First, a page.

When the matter came before Magistrate Dillon on 21 November 2006, Mr Wyper entered a plea of guilty and was fined $2,000. His legal representative told the court that “there was nothing surreptitious at the way he did it. He used his mother’s credit card. He ordered it in his own name. It came to his own house. There was no concealing. There’s no commercial aspect to it. He was thinking of using it purely for the purpose of trying to enhance his abilities and trying to get” a professional cycling contract in the United States.
As the drugs had been seized in Sydney, the drugs were not in fact delivered to the delivery address which was his parents’ home at 50 Gordon Street, Inverell, a country town approximately 600 kilometres north west of Sydney. His subsequent appeal to the District Court against the severity of the sentence to the Sydney District was upheld on 2 January 2007.
Whilst Mr Wyper admitted to those facts which are necessary to support the ingredients of the criminal offence of importing prohibited imports, he disputed that the admitted matters
established the two violations alleged by ASADA which were (1) constructive possession of a prohibited substance, and (2) attempted use of a prohibited substance. In essence it
was submitted that the elements in the criminal offence of importing EPO and hGH differed from the elements of the two violations of the terms of the Anti-Doping Policy which were alleged by ASADA.

CAS 2008_A_1515 WADA vs Swiss Olympic & Simon Daubney

2 Oct 2008

CAS 2008/A/1515 WADA v/Swiss Olympic Association & Simon Daubney

The America's Cup is a silver cup trophy, which was won for the first time in 1851 by the yacht "America". It was then donated by the owner of the "America" to the New York Yacht Club by Deed of Gift dated 24 October 1887. Under the terms of this document the holder of the Cup becomes its sole trustee, to be succeeded only by a successful challenger in a race at sea.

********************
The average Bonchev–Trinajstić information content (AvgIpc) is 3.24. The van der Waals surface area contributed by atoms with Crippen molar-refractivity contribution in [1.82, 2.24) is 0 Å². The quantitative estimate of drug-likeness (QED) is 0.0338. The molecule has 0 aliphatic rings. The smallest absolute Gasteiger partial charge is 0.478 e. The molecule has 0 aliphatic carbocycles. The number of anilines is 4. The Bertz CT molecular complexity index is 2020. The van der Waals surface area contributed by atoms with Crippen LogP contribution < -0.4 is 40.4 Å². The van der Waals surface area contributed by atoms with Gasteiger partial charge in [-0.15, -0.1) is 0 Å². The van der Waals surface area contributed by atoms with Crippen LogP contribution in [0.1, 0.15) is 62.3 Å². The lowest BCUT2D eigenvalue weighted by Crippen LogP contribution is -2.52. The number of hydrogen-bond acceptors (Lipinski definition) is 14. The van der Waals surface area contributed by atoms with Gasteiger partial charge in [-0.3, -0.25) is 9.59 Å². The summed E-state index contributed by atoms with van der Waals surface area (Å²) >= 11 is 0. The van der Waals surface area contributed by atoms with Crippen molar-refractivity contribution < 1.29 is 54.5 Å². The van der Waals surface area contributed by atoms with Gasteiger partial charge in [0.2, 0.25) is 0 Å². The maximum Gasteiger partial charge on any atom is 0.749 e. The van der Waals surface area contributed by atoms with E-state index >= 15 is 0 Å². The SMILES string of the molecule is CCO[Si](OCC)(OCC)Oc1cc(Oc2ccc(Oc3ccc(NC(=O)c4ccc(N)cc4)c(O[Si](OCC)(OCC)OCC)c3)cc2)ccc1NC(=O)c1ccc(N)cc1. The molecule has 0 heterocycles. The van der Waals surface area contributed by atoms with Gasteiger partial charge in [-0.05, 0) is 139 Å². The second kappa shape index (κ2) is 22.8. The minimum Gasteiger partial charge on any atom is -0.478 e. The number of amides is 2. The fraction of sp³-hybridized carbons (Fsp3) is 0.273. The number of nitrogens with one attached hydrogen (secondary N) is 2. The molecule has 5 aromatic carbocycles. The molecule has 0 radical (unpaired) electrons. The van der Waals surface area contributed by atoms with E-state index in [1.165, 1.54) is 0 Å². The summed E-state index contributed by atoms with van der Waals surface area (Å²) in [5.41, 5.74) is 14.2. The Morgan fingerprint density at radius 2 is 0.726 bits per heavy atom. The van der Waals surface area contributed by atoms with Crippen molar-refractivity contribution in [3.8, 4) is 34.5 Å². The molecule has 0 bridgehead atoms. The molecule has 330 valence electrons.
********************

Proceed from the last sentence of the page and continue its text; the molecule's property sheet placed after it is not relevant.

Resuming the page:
In 2007, the America's Cup was in the hands of the SNG, which selected Team Alinghi to defend the trophy on its behalf, Mr Simon Daubney participated in the 32"** America's Cup sailing race (hereinafter also referred to as the "Event"), as one of the sail trimmers of Team Alinghi. This sporting event took place in Valencia, Spain and was a "first to five" (best-of-nine) series that opposed the defender to Team New Zealand, the winner of the Louis Vuitton Cup.
The Event started on 23 June and ended on 3 July 2007, when Team Alinghi successfully defended its second America's Cup title by winning the best of nine series, 5-2.
The Findings in anti-doping testing
On 23 June 2007, Mr Simon Daubney was subject to in-competition drug testing. The WADA-accredited "Laboratório de control del dopaje" in Madrid, Spain, was instructed to conduct the analysis of Mr Simon Daubney's urine sample. In its report dated 11 July 2007, it confirmed that it had identified in Mr Simon Daubney's A sample the presence of Ecgonina metil ester and Benzoilecgonina.
It is undisputed that Ecgonina metil ester and Benzoilecgonina are metabolites of cocaïne, which is a stimulant included in the list of prohibited substances under the World Anti-Doping Code (hereinafter referred to as the "WADAC").
On 14 July 2007, the positive results were communicated to Mr Simon Daubney.
At the hearing held in Lausanne on 1 September 2008 (see section III.4 below), the Appellant accepted the contention that Mr Simon Daubney volimtarily put on hold his caréer and has refrained from taking part in any official competitions since 14 July 2007.
On 8 August 2007 and at the request of Mr Simon Daubney, a confirmatory analysis was carried out on his B sample. it corroborated the results of the analyses conducted on the A sample.
At the hearing held in Lausanne on 1 September 2008 (see section in.4 below), Mr Simon Daubney declared that he was not challenging the laboratory results.